Fujii C, Nakamoto Y, Lu P, Tsuneyama K, Popivanova BK, Kaneko S et al.. Aberrant expression of serine/threonine kinase Pim-3 in hepatocellular carcinoma development and its role in the proliferation of human hepatoma cell lines. Int J Cancer 114: 209-218

Division of Molecular Bioregulation, Cancer Research Institute, Kanazawa University, 13-1 Takara-machi, Kanazawa, Ishikawa 020-0934, Japan.
International Journal of Cancer (Impact Factor: 5.09). 03/2005; 114(2):209-18. DOI: 10.1002/ijc.20719
Source: PubMed


Most cases of human hepatocellular carcinoma develop after persistent chronic infection with human hepatitis B virus or hepatitis C virus, and host responses are presumed to have major roles in this process. To recapitulate this process, we have developed the mouse model of hepatocellular carcinoma using hepatitis B virus surface antigen transgenic mice. To identify the genes associated with hepatocarcinogenesis in this model, we compared the gene expression patterns between pre-malignant lesions surrounded by hepatocellular carcinoma tissues and control liver tissues by using a fluorescent differential display analysis. Among the genes that were expressed differentially in the pre-malignant lesions, we focused on Pim-3, a member of a proto-oncogene Pim family, because its contribution to hepatocarcinogenesis remains unknown. Moreover, the unavailability of the nucleotide sequence of full-length human Pim-3 cDNA prompted us to clone it from the cDNA library constructed from a human hepatoma cell line, HepG2. The obtained 2,392 bp human Pim-3 cDNA encodes a predicted open reading frame consisting of 326 amino acids. Pim-3 mRNA was selectively expressed in human hepatoma cell lines, but not in normal liver tissues. Moreover, Pim-3 protein was detected in human hepatocellular carcinoma tissues and cell lines but not in normal hepatocytes. Furthermore, cell proliferation was attenuated and apoptosis was enhanced in human hepatoma cell lines by the ablation of Pim-3 gene with RNA interference. These observations suggest that aberrantly expressed Pim-3 can cause autonomous cell proliferation or prevent apoptosis in hepatoma cell lines.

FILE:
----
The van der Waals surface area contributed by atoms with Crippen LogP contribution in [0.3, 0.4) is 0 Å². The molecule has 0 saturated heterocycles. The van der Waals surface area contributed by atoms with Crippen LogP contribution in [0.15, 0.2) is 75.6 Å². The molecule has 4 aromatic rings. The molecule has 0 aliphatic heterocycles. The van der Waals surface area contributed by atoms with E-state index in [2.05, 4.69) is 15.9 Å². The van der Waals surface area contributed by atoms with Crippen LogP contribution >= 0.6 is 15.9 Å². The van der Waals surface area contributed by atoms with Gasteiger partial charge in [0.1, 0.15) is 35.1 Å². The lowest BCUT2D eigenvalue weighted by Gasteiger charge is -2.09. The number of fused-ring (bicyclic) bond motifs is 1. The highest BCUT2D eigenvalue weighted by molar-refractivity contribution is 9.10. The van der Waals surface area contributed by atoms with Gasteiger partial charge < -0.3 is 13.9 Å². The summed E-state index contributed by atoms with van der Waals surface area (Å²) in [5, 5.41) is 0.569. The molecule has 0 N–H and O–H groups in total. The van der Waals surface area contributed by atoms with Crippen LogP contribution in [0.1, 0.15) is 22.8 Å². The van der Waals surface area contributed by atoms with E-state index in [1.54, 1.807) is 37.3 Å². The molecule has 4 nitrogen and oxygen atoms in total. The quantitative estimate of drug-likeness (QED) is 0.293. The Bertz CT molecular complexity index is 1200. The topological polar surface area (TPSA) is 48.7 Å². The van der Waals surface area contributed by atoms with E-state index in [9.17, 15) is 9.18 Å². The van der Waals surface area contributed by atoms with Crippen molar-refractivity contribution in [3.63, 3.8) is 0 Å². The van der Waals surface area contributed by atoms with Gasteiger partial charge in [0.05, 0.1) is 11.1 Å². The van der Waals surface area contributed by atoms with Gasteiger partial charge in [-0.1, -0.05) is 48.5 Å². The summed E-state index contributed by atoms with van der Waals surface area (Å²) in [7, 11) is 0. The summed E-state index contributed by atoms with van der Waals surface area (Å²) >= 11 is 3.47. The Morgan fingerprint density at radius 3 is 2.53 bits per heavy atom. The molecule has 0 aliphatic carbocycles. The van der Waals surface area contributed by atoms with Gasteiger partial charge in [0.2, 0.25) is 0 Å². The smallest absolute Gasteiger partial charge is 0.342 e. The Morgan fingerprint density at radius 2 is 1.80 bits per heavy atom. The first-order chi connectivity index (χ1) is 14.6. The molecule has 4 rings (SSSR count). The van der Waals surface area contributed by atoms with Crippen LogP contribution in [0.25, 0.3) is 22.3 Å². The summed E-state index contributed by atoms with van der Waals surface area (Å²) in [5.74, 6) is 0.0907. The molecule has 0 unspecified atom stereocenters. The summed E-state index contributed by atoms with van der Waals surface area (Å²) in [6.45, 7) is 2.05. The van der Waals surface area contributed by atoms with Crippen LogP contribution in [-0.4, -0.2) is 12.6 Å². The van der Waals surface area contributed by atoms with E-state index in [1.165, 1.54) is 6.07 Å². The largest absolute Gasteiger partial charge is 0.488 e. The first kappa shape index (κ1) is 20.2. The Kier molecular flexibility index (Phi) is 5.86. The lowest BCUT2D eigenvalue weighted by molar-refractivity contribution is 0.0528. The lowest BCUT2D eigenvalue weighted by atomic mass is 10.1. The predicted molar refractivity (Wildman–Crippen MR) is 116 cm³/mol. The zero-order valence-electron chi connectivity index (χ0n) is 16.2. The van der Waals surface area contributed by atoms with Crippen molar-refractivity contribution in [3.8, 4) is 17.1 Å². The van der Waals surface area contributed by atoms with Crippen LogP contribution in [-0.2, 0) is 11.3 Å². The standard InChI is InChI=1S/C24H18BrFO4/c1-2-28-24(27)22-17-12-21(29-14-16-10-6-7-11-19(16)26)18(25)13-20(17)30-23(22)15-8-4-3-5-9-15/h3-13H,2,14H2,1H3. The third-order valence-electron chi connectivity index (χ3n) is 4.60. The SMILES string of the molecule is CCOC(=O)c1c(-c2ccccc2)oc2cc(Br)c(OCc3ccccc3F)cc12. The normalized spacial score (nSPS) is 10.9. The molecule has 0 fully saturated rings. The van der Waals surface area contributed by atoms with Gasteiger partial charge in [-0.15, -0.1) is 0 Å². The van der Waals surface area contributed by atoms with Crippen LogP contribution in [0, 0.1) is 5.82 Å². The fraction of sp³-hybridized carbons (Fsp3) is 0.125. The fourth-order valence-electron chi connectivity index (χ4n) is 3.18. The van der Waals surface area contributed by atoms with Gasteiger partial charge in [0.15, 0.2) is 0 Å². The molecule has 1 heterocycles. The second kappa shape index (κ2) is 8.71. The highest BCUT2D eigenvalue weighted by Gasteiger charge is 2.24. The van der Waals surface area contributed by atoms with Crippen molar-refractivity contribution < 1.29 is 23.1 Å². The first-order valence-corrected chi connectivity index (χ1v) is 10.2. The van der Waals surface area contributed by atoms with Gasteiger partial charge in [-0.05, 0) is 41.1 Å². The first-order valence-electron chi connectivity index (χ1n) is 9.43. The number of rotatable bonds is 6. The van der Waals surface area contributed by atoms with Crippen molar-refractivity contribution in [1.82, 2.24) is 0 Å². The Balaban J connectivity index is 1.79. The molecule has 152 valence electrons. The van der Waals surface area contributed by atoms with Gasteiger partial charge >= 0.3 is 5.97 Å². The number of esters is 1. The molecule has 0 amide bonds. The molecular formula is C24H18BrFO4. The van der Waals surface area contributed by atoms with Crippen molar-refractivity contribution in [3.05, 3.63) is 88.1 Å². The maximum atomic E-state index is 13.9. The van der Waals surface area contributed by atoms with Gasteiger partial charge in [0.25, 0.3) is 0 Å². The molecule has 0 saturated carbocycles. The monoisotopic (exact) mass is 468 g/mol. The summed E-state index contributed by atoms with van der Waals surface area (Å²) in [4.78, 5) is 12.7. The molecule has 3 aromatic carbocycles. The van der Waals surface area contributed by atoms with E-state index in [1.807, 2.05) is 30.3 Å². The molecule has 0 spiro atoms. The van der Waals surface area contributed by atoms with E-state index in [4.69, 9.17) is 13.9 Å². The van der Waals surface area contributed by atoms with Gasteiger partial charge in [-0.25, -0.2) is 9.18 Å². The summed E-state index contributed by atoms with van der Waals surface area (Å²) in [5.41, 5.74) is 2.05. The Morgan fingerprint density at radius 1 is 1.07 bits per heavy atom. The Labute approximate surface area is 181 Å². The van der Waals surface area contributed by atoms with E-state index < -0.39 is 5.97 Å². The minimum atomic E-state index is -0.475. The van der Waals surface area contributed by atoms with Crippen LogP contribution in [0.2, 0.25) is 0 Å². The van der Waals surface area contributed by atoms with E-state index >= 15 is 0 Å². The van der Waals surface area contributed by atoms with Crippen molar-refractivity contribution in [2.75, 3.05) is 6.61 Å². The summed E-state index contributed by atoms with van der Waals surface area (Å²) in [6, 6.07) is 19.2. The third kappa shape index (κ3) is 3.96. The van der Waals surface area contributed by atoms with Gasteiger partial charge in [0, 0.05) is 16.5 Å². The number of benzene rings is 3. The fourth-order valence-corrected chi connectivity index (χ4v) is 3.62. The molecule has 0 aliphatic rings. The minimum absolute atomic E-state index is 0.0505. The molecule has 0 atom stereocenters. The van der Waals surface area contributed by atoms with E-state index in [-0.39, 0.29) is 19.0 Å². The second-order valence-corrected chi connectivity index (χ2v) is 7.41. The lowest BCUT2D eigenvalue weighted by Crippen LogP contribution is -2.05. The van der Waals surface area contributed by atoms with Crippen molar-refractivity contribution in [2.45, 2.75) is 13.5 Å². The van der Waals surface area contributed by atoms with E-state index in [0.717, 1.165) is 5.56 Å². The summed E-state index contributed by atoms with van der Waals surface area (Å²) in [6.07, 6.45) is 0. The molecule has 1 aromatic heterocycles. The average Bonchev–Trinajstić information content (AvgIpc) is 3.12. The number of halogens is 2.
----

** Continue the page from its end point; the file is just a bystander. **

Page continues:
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Available from: Naofumi Mukaida
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    • "Besides, there must be certain relationship among the members in Pim family (21-24). Some researchers have found that Pim-1 is involved in the tumorigenesis of prostate cancer (2) and Pim-3 is reported to take part in the tumorigenesis of liver cancer too (25). The possible interaction between Pim-2 and these oncogenes in the process of hepatoma tumorigenesis also needs further study. "
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    ABSTRACT: In order to prove that ectopic over-expression of Pim-2 could induce malignant transformation of human liver cell line L02, three groups of cells were set up including human liver cell line L02 (L02), L02 cells transfected with Pim-2 gene (L02/Pim-2) and L02 cells transfected with empty-vector (L02/Vector). Pim-2 expression levels were detected. The morphology, proliferation level, apoptosis rate and migration ability of the cells were detected respectively. Then the cells were subcutaneously inoculated into athymic mice and the microstructures of the neoplasm were observed. Compared with the controls, Pim-2 expression levels were significantly higher in L02/Pim-2 cells (P<0.05), and their morphology had obvious malignant changes. They also showed a significantly increased proliferation rate (P<0.05) and migration capacity (P<0.05), as well as a significantly decreased apoptosis rate (P<0.05). Only the athymic mice inoculated with L02/Pim-2 cells could generate neoplasm, and the morphology of the neoplasm coincided with that of the hepatoma. The results manifest that ectopic Pim-2 gene could be stably expressed in L02/Pim-2 cells. Both the morphological and biological changes of L02/Pim-2 cells demonstrate the trend of malignant transformation. L02/Pim-2 cells could generate hepatoma in athymic mice. In conclusion, Pim-2 could induce malignant transformation of human liver cell line L02.
    Full-text · Article · Jul 2010 · Journal of Korean medical science